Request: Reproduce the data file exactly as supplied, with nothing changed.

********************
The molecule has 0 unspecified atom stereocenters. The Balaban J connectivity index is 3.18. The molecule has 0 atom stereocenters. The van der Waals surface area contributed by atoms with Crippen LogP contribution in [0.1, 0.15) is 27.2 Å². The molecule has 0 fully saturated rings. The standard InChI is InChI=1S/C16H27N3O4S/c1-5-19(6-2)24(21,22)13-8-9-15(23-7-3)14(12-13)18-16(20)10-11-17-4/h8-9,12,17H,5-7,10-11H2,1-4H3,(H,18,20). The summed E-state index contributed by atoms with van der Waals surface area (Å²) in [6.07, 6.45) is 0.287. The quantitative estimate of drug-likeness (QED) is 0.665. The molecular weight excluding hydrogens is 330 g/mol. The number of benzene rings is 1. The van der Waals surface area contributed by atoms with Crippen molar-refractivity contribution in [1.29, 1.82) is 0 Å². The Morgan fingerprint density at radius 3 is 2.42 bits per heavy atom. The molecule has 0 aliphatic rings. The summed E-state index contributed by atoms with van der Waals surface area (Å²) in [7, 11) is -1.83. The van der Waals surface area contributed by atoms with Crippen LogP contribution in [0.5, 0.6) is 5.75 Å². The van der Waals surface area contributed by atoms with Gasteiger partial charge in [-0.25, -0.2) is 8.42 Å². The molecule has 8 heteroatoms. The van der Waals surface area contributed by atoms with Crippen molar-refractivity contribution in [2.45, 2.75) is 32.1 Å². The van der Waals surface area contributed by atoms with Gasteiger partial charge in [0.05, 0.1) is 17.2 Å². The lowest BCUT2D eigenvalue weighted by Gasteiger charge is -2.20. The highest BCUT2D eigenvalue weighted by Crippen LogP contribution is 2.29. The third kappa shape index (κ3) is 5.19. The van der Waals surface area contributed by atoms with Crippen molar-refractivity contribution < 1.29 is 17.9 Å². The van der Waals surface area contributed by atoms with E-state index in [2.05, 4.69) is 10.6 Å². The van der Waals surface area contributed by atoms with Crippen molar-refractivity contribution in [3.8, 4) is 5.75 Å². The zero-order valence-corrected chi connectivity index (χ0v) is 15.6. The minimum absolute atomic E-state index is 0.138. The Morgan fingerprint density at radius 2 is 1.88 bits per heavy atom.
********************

The molecule has 0 unspecified atom stereocenters. The Balaban J connectivity index is 3.18. The molecule has 0 atom stereocenters. The van der Waals surface area contributed by atoms with Crippen LogP contribution in [0.1, 0.15) is 27.2 Å². The molecule has 0 fully saturated rings. The standard InChI is InChI=1S/C16H27N3O4S/c1-5-19(6-2)24(21,22)13-8-9-15(23-7-3)14(12-13)18-16(20)10-11-17-4/h8-9,12,17H,5-7,10-11H2,1-4H3,(H,18,20). The summed E-state index contributed by atoms with van der Waals surface area (Å²) in [6.07, 6.45) is 0.287. The quantitative estimate of drug-likeness (QED) is 0.665. The molecular weight excluding hydrogens is 330 g/mol. The number of benzene rings is 1. The van der Waals surface area contributed by atoms with Crippen molar-refractivity contribution in [1.29, 1.82) is 0 Å². The Morgan fingerprint density at radius 3 is 2.42 bits per heavy atom. The molecule has 0 aliphatic rings. The summed E-state index contributed by atoms with van der Waals surface area (Å²) in [7, 11) is -1.83. The van der Waals surface area contributed by atoms with Crippen LogP contribution in [0.5, 0.6) is 5.75 Å². The van der Waals surface area contributed by atoms with Gasteiger partial charge in [-0.25, -0.2) is 8.42 Å². The molecule has 8 heteroatoms. The van der Waals surface area contributed by atoms with Crippen molar-refractivity contribution in [2.45, 2.75) is 32.1 Å². The van der Waals surface area contributed by atoms with Gasteiger partial charge in [0.05, 0.1) is 17.2 Å². The lowest BCUT2D eigenvalue weighted by Gasteiger charge is -2.20. The highest BCUT2D eigenvalue weighted by Crippen LogP contribution is 2.29. The third kappa shape index (κ3) is 5.19. The van der Waals surface area contributed by atoms with Crippen molar-refractivity contribution < 1.29 is 17.9 Å². The van der Waals surface area contributed by atoms with E-state index in [2.05, 4.69) is 10.6 Å². The van der Waals surface area contributed by atoms with Crippen molar-refractivity contribution in [3.8, 4) is 5.75 Å². The zero-order valence-corrected chi connectivity index (χ0v) is 15.6. The minimum absolute atomic E-state index is 0.138. The Morgan fingerprint density at radius 2 is 1.88 bits per heavy atom.